The researchers use a prototype of the device to look for human stem cells in umbilical cord blood, as well as for transplant and cancer research.
Cancer researchers are currently trying to find out whether cancer cells in the blood can be used as a reliable indicator of whether a patient's cancer has metastasized, Chalmers explained. Some researchers suspect that both metastatic and non-metastatic breast cancer may shed cells in the blood.
This device may aid researchers' efforts by making cancer cells easier to tag and find, Chalmers said. He added that the device may one day be able to separate a large quantity of cells very quickly -- testing the blood of many different patients one after the other, for instance.
The device works by measuring how cells move when suspended in a magnetic field. The researchers target specific cells by attaching magnetic particles to antibodies that will seek out those cells and bind with them. Those cells are then delivered to a region of very high magnetic field. Researchers can identify the type of cell by measuring how fast the cell moves in this high magnetic energy zone.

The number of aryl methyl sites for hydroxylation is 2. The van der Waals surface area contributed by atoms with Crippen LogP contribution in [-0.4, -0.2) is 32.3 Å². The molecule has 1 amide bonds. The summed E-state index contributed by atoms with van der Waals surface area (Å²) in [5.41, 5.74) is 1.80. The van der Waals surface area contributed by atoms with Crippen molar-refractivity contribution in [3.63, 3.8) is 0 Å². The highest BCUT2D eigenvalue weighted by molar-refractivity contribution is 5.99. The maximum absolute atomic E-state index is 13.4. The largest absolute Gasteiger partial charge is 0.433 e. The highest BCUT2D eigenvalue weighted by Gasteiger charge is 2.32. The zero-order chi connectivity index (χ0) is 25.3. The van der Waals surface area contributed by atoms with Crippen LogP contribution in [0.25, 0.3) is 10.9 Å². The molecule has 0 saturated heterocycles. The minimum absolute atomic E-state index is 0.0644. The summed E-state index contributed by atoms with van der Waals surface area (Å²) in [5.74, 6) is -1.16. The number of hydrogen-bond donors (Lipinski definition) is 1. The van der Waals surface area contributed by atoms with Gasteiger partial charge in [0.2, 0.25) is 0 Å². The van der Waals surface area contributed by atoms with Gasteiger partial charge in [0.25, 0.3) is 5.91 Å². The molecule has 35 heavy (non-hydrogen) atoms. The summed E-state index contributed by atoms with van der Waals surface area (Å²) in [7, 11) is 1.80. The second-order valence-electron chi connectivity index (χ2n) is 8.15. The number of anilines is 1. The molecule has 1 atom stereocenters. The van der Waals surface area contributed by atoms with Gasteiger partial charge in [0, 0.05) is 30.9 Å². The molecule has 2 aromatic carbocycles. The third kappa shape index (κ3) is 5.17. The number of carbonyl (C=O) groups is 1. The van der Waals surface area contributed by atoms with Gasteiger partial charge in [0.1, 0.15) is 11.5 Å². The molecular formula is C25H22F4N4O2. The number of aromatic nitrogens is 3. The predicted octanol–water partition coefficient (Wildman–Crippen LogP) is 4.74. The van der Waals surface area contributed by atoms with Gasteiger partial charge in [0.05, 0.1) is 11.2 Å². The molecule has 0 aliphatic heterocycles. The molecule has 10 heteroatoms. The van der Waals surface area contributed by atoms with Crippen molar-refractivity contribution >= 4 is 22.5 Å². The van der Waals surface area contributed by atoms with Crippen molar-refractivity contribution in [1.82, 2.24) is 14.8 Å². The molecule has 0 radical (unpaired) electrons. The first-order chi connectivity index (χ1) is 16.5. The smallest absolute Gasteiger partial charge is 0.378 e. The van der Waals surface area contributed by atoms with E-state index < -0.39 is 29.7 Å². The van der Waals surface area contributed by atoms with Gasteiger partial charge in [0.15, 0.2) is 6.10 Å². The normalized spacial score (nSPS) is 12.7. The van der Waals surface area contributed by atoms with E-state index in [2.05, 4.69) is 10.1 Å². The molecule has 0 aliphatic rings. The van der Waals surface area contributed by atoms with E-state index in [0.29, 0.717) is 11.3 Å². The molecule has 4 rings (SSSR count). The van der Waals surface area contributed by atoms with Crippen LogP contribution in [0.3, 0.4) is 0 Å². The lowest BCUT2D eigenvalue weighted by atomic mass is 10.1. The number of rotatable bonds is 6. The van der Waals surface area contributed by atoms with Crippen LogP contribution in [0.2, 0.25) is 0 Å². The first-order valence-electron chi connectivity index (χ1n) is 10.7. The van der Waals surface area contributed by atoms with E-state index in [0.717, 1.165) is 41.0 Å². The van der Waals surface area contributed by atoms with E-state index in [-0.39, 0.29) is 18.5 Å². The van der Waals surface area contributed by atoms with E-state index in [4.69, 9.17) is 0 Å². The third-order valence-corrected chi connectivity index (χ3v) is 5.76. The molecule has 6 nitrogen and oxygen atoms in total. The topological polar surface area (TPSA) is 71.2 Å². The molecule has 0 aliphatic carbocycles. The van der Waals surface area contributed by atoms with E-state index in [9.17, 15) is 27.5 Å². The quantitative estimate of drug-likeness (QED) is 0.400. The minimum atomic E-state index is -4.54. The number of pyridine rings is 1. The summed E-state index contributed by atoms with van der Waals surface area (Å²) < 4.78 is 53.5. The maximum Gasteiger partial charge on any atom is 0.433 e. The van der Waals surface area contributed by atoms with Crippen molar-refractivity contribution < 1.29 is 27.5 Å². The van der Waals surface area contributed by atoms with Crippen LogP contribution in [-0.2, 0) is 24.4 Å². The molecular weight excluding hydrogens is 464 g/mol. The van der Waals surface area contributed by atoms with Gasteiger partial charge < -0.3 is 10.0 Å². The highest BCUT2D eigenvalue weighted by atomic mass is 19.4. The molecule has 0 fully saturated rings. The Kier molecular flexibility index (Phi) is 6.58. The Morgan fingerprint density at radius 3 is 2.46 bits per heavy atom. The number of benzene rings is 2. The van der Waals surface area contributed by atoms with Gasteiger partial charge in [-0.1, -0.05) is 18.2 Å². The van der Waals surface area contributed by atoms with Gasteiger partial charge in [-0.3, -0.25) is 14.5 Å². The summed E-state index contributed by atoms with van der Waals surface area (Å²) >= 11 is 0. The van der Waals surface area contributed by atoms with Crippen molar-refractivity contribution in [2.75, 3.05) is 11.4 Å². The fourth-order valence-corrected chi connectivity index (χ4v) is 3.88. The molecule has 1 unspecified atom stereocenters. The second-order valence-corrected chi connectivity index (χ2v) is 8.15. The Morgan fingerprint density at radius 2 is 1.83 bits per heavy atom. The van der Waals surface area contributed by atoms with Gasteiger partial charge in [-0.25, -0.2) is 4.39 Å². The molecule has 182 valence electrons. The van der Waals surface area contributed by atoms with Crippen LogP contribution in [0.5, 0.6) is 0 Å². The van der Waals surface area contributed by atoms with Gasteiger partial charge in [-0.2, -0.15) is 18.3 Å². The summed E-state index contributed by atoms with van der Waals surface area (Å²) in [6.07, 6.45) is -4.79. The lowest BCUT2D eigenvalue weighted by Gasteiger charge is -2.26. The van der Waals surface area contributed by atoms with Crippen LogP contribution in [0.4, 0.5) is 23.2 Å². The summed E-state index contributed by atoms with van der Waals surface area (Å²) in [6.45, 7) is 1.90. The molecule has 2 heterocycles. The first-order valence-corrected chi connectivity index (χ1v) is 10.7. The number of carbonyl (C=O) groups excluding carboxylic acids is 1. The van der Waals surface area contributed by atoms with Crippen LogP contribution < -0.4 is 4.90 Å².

When they needed to know how different cells flowed in magnetic fields, the researchers were able to take advantage of software already under development at Ohio State for fluid mechanics research.